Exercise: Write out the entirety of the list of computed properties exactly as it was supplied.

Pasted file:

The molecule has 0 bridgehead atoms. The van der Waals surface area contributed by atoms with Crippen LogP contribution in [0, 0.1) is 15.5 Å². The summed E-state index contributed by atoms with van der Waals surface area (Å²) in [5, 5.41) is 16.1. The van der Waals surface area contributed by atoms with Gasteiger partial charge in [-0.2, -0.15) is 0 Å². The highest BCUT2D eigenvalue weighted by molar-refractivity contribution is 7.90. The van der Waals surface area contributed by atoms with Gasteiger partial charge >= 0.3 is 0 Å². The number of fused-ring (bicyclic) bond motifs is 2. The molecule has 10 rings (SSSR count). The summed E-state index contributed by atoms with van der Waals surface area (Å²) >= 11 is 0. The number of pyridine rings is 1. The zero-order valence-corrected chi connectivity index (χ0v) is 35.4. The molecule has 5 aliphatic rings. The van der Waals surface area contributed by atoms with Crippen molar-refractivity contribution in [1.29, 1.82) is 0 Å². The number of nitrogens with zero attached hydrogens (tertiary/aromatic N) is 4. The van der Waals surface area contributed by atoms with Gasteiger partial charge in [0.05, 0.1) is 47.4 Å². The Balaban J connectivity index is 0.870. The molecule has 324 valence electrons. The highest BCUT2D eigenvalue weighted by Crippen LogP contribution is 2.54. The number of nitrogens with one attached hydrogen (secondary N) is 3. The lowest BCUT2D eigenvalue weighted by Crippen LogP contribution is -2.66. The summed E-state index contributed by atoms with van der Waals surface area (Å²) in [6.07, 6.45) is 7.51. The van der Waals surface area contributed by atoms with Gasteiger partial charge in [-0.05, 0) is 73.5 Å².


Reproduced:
The molecule has 0 bridgehead atoms. The van der Waals surface area contributed by atoms with Crippen LogP contribution in [0, 0.1) is 15.5 Å². The summed E-state index contributed by atoms with van der Waals surface area (Å²) in [5, 5.41) is 16.1. The van der Waals surface area contributed by atoms with Gasteiger partial charge in [-0.2, -0.15) is 0 Å². The highest BCUT2D eigenvalue weighted by molar-refractivity contribution is 7.90. The van der Waals surface area contributed by atoms with Gasteiger partial charge >= 0.3 is 0 Å². The number of fused-ring (bicyclic) bond motifs is 2. The molecule has 10 rings (SSSR count). The summed E-state index contributed by atoms with van der Waals surface area (Å²) >= 11 is 0. The number of pyridine rings is 1. The zero-order valence-corrected chi connectivity index (χ0v) is 35.4. The molecule has 5 aliphatic rings. The van der Waals surface area contributed by atoms with Crippen molar-refractivity contribution in [1.29, 1.82) is 0 Å². The number of nitrogens with zero attached hydrogens (tertiary/aromatic N) is 4. The van der Waals surface area contributed by atoms with Gasteiger partial charge in [0.05, 0.1) is 47.4 Å². The Balaban J connectivity index is 0.870. The molecule has 324 valence electrons. The highest BCUT2D eigenvalue weighted by Crippen LogP contribution is 2.54. The number of nitrogens with one attached hydrogen (secondary N) is 3. The lowest BCUT2D eigenvalue weighted by Crippen LogP contribution is -2.66. The summed E-state index contributed by atoms with van der Waals surface area (Å²) in [6.07, 6.45) is 7.51. The van der Waals surface area contributed by atoms with Gasteiger partial charge in [-0.05, 0) is 73.5 Å².